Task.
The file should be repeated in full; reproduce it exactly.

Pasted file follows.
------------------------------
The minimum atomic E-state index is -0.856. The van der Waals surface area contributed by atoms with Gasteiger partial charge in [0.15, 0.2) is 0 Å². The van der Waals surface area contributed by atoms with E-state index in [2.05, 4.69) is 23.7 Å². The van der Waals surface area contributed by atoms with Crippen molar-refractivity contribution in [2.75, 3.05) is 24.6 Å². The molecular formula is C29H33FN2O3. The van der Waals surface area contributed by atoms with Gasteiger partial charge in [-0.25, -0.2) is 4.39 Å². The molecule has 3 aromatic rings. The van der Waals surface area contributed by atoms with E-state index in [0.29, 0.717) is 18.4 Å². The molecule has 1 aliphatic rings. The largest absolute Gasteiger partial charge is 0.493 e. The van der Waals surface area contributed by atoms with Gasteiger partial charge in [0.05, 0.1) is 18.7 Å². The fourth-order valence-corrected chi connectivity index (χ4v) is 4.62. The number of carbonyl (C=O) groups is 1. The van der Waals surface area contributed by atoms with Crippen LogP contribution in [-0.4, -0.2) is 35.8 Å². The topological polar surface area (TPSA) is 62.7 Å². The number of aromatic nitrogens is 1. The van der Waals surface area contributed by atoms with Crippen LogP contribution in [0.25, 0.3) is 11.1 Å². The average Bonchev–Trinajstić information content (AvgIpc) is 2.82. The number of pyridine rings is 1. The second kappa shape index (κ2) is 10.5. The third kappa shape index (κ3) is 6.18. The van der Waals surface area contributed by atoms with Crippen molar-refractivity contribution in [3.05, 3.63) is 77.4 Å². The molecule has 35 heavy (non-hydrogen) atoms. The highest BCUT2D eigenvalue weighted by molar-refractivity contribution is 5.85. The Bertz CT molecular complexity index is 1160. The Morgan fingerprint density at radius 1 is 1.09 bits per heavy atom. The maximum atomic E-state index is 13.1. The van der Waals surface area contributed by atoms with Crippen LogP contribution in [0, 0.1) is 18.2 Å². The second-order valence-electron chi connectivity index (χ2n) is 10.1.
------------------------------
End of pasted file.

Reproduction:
The minimum atomic E-state index is -0.856. The van der Waals surface area contributed by atoms with Gasteiger partial charge in [0.15, 0.2) is 0 Å². The van der Waals surface area contributed by atoms with E-state index in [2.05, 4.69) is 23.7 Å². The van der Waals surface area contributed by atoms with Crippen molar-refractivity contribution in [2.75, 3.05) is 24.6 Å². The molecular formula is C29H33FN2O3. The van der Waals surface area contributed by atoms with Gasteiger partial charge in [-0.25, -0.2) is 4.39 Å². The molecule has 3 aromatic rings. The van der Waals surface area contributed by atoms with E-state index in [0.29, 0.717) is 18.4 Å². The molecule has 1 aliphatic rings. The largest absolute Gasteiger partial charge is 0.493 e. The van der Waals surface area contributed by atoms with Gasteiger partial charge in [0.05, 0.1) is 18.7 Å². The fourth-order valence-corrected chi connectivity index (χ4v) is 4.62. The number of carbonyl (C=O) groups is 1. The van der Waals surface area contributed by atoms with Crippen LogP contribution in [-0.4, -0.2) is 35.8 Å². The topological polar surface area (TPSA) is 62.7 Å². The number of aromatic nitrogens is 1. The van der Waals surface area contributed by atoms with Crippen LogP contribution in [0.25, 0.3) is 11.1 Å². The average Bonchev–Trinajstić information content (AvgIpc) is 2.82. The number of pyridine rings is 1. The second kappa shape index (κ2) is 10.5. The third kappa shape index (κ3) is 6.18. The van der Waals surface area contributed by atoms with Crippen molar-refractivity contribution in [3.05, 3.63) is 77.4 Å². The molecule has 35 heavy (non-hydrogen) atoms. The highest BCUT2D eigenvalue weighted by molar-refractivity contribution is 5.85. The Bertz CT molecular complexity index is 1160. The Morgan fingerprint density at radius 1 is 1.09 bits per heavy atom. The maximum atomic E-state index is 13.1. The van der Waals surface area contributed by atoms with Crippen LogP contribution in [0, 0.1) is 18.2 Å². The second-order valence-electron chi connectivity index (χ2n) is 10.1.